BOOK REVIEWS: COMPARATIVE POLITICS
Transformation and Trouble: Crime, Justice, and Participation in Democratic South Africa
a1 University of California–San Diego
Africa. By Diana Gordon. Ann Arbor: The University of Michigan Press, 2006. 400p. $78.00 cloth, $28.95 paper.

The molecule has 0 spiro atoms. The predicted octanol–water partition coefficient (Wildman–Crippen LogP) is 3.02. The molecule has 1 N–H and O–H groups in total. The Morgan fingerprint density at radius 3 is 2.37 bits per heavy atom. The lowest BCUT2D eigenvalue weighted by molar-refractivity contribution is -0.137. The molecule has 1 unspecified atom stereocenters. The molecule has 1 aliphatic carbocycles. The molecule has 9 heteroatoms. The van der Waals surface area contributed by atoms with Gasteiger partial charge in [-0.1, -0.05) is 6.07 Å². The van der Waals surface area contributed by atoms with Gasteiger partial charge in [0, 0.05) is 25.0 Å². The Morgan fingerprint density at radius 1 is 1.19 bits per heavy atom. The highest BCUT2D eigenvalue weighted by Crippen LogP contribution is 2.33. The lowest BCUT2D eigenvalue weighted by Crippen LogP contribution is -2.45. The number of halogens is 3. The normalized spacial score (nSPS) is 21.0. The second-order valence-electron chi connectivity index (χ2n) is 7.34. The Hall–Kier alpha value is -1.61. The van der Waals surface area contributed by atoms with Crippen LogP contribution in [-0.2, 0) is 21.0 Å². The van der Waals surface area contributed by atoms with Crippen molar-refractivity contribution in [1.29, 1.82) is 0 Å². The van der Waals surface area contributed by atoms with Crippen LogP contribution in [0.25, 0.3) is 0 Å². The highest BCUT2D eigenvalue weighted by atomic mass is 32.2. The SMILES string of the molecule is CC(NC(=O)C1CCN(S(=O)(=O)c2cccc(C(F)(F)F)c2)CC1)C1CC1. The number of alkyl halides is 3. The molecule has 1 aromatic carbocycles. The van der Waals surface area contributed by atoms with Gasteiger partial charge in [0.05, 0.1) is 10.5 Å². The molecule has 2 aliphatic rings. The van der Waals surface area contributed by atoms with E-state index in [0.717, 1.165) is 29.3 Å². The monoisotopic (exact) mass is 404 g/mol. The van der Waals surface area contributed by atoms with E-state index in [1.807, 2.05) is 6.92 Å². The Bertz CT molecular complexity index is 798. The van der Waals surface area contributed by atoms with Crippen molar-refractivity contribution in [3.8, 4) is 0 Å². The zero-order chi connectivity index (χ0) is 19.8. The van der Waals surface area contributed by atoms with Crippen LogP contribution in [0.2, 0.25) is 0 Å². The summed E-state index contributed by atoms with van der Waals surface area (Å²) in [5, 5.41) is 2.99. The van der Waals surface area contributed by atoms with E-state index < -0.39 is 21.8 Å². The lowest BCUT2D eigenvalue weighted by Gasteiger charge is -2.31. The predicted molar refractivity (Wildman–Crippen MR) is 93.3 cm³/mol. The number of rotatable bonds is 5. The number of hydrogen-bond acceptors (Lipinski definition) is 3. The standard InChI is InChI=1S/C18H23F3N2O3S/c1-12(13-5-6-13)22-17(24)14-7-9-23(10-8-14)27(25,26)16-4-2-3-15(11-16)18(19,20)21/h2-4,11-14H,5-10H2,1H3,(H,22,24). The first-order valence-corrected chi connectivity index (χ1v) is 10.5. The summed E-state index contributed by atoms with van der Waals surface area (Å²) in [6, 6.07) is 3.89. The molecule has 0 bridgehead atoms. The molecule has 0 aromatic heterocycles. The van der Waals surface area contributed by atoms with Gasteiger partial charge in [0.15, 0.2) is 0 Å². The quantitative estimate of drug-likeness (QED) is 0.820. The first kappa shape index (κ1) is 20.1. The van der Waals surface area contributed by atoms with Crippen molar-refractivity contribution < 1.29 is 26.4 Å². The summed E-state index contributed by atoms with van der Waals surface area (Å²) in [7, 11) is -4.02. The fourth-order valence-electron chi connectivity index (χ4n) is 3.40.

When the African National Congress (ANC) took power in South Africa after the first open elections in 1994, the goals of its leaders were ambitious: In addition to securing liberal rights and institutions, the party sought to address the socioeconomic needs of an impoverished population and deepen mass participation in the public sphere. In its own words, it pursued transformation: not just the transition to democracy, but the deepening and enriching of democracy that comes with true consolidation. Diana Gordon's magisterial book tracks the country's progress in one aspect of transformation: the reform of the criminal justice system. As Gordon suggests, the criminal justice system was an obvious institution to tackle: The police and courts had been the frontline enforcers of apartheid's laws. Furthermore, geared around defending the racial hierarchy instead of crime control, the existing system struggled mightily to deal with epic levels of violent crime besieging the new democracy. Only through the complete reform of these institutions could the country achieve democratic consolidation and secure the peace. In assessing South Africa's successes and failures in pursuing justice-system reform, the author makes important contributions to various literatures, including the study of criminal justice, deliberative democracy, democratization, and South African politics.